Gazette photo by LAWRENCE PIERCE
Frank Gorman, an attorney with the Legal Aid Society of Charleston, waits for a client before a hearing with Social Security administrators. Federal budget cuts and restrictions on the types of cases legal aid lawyers can take, have made it harder for poor people to get help in fighting welfare-reform changes.
By Rusty Marks
In the year or two leading up to the current sweeping changes in welfare regulations, federal officials were slashing budgets and passing laws making it harder for welfare recipients to fight the system.
"It was an all-out attack on the poor from all angles," said Frank Gorman, an attorney with the Legal Aid Society of Charleston. "It was very thorough."
The Legal Aid Society is one of dozens of similar organizations around the country that use federal money to help provide legal services to the poor. But in recent years, federal lawmakers have made big cuts in legal aid budgets and severely restricted the kinds of cases they can handle.
In 1995, according to Legal Aid attorney Bruce Perrone, the federal budget cut national funding for legal aid by 30 percent in what was to be the complete three-year phase-out of legal aid. Congress has so far laid off on cuts for the second and third years of the proposed budget elimination, but the U.S. House of Representatives is now considering a further 50 percent legal aid cut.
At the same time, lawmakers were concocting laws that severely restricted the cases legal aid lawyers could take. "One of the restrictions was we could not challenge welfare reform," Perrone said. Legal aid lawyers are now also banned from handling class-action lawsuits.
Perrone said class-action lawsuits have traditionally been a very small portion of the cases legal aid lawyers have taken. Nevertheless, legal observers see their elimination as a staggering blow to the poor and vulnerable.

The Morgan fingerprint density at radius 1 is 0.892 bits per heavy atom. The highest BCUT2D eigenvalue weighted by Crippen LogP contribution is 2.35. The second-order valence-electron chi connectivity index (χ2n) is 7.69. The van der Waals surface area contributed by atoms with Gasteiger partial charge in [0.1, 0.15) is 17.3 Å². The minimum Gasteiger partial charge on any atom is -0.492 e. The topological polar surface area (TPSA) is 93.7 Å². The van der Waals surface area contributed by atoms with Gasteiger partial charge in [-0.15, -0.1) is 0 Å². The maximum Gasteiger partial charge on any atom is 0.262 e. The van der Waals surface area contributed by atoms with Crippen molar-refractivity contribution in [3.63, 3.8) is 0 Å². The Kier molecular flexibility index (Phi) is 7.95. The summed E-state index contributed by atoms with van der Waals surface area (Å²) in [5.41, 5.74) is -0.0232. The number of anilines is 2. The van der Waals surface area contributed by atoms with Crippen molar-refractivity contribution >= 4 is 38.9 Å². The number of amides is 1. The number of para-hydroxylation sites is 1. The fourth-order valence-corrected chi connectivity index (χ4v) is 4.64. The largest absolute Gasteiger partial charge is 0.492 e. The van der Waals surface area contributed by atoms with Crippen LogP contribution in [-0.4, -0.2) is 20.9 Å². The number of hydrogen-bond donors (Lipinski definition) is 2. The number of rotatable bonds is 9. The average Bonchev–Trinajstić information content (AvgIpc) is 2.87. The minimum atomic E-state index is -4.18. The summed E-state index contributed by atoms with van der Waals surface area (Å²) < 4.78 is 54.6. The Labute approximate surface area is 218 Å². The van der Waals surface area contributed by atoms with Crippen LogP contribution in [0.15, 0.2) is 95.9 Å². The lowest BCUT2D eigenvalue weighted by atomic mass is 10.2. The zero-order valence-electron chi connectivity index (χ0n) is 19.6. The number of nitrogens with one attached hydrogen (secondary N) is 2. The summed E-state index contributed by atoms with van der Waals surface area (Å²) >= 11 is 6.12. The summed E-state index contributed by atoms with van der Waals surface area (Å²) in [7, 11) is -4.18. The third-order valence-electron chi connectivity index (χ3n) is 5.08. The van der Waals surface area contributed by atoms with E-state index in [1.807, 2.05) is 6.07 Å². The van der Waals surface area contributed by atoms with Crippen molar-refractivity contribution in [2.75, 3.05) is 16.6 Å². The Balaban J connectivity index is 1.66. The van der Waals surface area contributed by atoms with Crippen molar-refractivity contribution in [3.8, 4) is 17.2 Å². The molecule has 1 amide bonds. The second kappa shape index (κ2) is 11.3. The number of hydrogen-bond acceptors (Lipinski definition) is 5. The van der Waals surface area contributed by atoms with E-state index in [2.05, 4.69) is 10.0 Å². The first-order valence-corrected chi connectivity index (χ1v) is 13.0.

"Class-action lawsuits are the most efficient way to receive relief without tying up the court system interminably with individual cases," said Hilary Chiz, director of the American Civil Liberties Union of West Virginia. "Legal service organizations have effectively had their hands tied by these provisions."
Legal aid lawyers can still represent welfare recipients individually, but individual suits don't have the punch of class-action cases, and large numbers of individual suits would tie up the courts for years. In rural states like West Virginia, Chiz doubts many welfare recipients who feel they've been wronged would make the trip to a city to file a lawsuit.
What Congress has done is pass sweeping new legislation eliminating people from welfare programs while making sure those eliminated can't do anything about it, Chiz said.
But Perrone said the legal aid restrictions are apparently constitutional. "They haven't said, 'We're not going to allow you to sue,'" he said.
"They're saying, 'We won't give you a free lawyer to sue.'
"It worries me, but that's what's been done."
But those who can't afford to hire a lawyer to fight welfare reform may not be completely out of luck. A little over a year ago, a group of lawyers set up Mountain State Justice, which does legal work similar to what Legal Aid did, but without many of the restrictions.
"They were putting so much bureaucracy on Legal Aid that they couldn't practice law," said Dan Hedges, one of four Mountain State Justice attorneys.
Mountain State Justice could conceivably take the kind of cases legal aid lawyers can no longer take.
"To a large extent, it's the same kind of cases, but without the bureaucracy," Hedges said.